Ethiopia Borehole Program

Ethiopia Borehole Program - Ethiopia

 

Water Charity is proud to announce our Ethiopia Borehole Program.  This is a major initiative to drill new boreholes in the Sidama region of Ethiopia. The program is underway.  Click the links near the bottom of this page to read about the projects that are started.NPCA & WC LOGOS

This program is made possible through the partnership of Water Charity and the National Peace Corps Association.

The drilling will be done by Selam Awassa Water Drilling works & Sanitation PLC, a local company that was donated drilling equipment by our friends Wine 2 Water, who have been gracious enough to make this connection for us.  In order to achieve maximum effect, and a high return on the dollar, this program is being done in partnership with these groups with an existing presence in the region, and a strong record of success in the field of well creation, management and repair. These will be our first projects in Ethiopia in quite some time, and we are thrilled to be working with people who have been actively engaged in doing water and sanitation projects in the area.

The woredas (counties) to be served by this program are Wondo Genet and Dalle to begin with, and as we can compound upon initial successes, we will expand the program to include other needy areas.  Click on the map to the right to expand it.  Each well will have its own project (and conclusion) page, which will be linked below.  This page will be updated as new projects are started and news from the field comes in.

Map of the regionThe regions in question are mountainous with an average elevation of 6,000ft.  60% of the people in the area do not currently have access to clean water.  According to the 2011 UNDP Human Development Report, Ethiopia is ranked as one of the least developed countries at 174 out of 187 in the United Nations Human Development Index.  It is estimated that one in four Ethiopians live on less than one dollar per day. Access to safe drinking water is particularly lacking in Ethiopia’s rural areas.  During the dry season more traditional sources of water are placed under pressure as hand dug wells and other perennial sources dry up.  Although Ethiopia is said to have one of the greatest water reserves in Africa, most of this lies untapped below the surface of the earth with water tables ranging from 50 to over 500 feet down.

Given this variety in depth, the difficulty and cost of doing wells in various areas varies tremendously.  A 180m deep well is going to cost more per person than a 90m... or 30m well.  The areas we have chosen to start this program are neither the hardest nor the easiest regions where this is concerned, but rather represent an area where the need is great, and the infrastructure to get projects done is present and running well.

Ethiopia’s main health problems are said to be communicable diseases caused by poor sanitation and malnutrition.  Water and sanitation-related diseases, particularly diarrhea, are among the top causes of death in the country, especially for children under 5.  In the woredas where our new wells will be drilled, there are frequent cases of dysentery, giardia, typhoid and other dangerous waterborne illnesses.

The majority of the population consists of subsistence farmers, growing crops such as sugar cane, false banana, coffee, and avocado.  The women and children in the communities are responsible for collecting water for their households from unprotected hand dug wells and contaminated ponds. Wells of the kind we will be installing (deep boreholes) provide year-round safe access to water, and will free up many hours of labor.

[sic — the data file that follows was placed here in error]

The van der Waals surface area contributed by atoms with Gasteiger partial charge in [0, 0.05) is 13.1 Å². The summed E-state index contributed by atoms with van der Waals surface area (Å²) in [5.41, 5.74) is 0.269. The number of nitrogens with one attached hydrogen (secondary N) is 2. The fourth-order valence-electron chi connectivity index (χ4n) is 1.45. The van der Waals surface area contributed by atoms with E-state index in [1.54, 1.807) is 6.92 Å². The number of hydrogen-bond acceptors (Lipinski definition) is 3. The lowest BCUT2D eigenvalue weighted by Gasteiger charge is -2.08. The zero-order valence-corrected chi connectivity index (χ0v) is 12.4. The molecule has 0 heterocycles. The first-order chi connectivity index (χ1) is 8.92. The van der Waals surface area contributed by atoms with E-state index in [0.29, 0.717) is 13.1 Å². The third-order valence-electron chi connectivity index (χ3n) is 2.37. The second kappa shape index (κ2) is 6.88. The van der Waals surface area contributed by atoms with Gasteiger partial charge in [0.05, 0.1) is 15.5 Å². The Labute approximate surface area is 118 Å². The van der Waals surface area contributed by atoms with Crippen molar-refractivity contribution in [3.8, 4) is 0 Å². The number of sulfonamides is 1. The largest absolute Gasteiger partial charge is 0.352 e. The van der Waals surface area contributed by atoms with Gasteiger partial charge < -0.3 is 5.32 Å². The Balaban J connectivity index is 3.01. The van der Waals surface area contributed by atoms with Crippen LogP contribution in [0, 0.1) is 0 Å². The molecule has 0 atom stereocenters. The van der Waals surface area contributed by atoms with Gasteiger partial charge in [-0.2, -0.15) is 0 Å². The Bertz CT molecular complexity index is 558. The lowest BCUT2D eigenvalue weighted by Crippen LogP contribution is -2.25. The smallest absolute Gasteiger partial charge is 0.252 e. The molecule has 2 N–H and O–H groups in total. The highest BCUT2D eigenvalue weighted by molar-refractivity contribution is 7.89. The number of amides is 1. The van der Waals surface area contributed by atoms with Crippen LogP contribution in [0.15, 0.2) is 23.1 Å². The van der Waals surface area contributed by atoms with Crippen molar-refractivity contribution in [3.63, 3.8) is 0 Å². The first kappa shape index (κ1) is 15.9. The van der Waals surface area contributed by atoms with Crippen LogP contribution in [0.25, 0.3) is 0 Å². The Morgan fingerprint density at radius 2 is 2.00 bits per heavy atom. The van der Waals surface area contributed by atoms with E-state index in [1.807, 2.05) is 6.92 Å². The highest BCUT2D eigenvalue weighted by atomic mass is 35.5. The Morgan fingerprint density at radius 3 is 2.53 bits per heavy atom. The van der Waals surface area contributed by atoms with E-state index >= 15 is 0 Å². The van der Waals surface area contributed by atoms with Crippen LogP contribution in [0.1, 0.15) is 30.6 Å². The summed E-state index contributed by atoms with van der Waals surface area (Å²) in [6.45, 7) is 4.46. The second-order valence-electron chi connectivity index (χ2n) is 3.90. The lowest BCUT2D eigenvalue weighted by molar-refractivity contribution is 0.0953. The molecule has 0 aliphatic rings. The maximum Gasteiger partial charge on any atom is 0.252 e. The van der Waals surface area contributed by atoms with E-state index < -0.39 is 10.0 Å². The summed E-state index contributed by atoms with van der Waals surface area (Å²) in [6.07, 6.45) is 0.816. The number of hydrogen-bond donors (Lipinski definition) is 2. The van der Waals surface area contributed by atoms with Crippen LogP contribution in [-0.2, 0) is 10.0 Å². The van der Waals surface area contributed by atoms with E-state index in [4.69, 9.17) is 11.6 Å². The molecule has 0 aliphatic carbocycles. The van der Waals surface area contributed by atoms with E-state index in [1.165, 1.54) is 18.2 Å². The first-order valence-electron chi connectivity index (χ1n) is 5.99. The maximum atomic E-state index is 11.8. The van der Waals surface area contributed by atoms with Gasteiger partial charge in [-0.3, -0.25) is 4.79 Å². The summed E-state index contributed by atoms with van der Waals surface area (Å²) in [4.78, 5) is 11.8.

The focus is to empower women who carry the burden of hauling water and making a living in a paternalistic society and who offer so much promise to transform communities. Communities and trusted partners are invited to participate in each stage of the work in order to create a sense of ownership, responsibility and stewardship. In this way, a framework and support system is established that can provide long-term benefits for individuals and communities.

A Water Use Committee (WUC) has been established for each water point so money can be collected for repairs.  This will ensure village participation, sense of ownership, and long term sustainability.

Cement pouredAs the wells are drilled, a health and hygiene training program will be organized. Hand washing, diseases transmission, pump care, and other key lessons will be taught. One of the community members is chosen by the WUC to be caretaker of the pump and will be responsible for small maintenance issues and security.  The new boreholes will dovetail with local community based organizations to build upon a community outreach program (Sustainable Living Groups) for the longevity and sustainability of the project. This, combined with WC's traditionally minimal overhead costs, creates a very comprehensive package that doesn't stop at simply drilling a well and installing a pump, but continues to engage with the community, and make sure these water points will continue to provide for the people for many, many years to come.

While this ambitious effort to create wells in a very needy region of a very needy country has a major donor already, we encourage everyone interested in helping out to do so.  The more money we collect for this program, the more people we can help.  This is an opportunity for people to contribute meaningfully to these communities without the massive overhead often associated with such projects.

You can view the individual borehole projects via links at the bottom of this page.

This program falls under our larger, comprehensive East Africa Water & Sanitation Program.

 Village Mother

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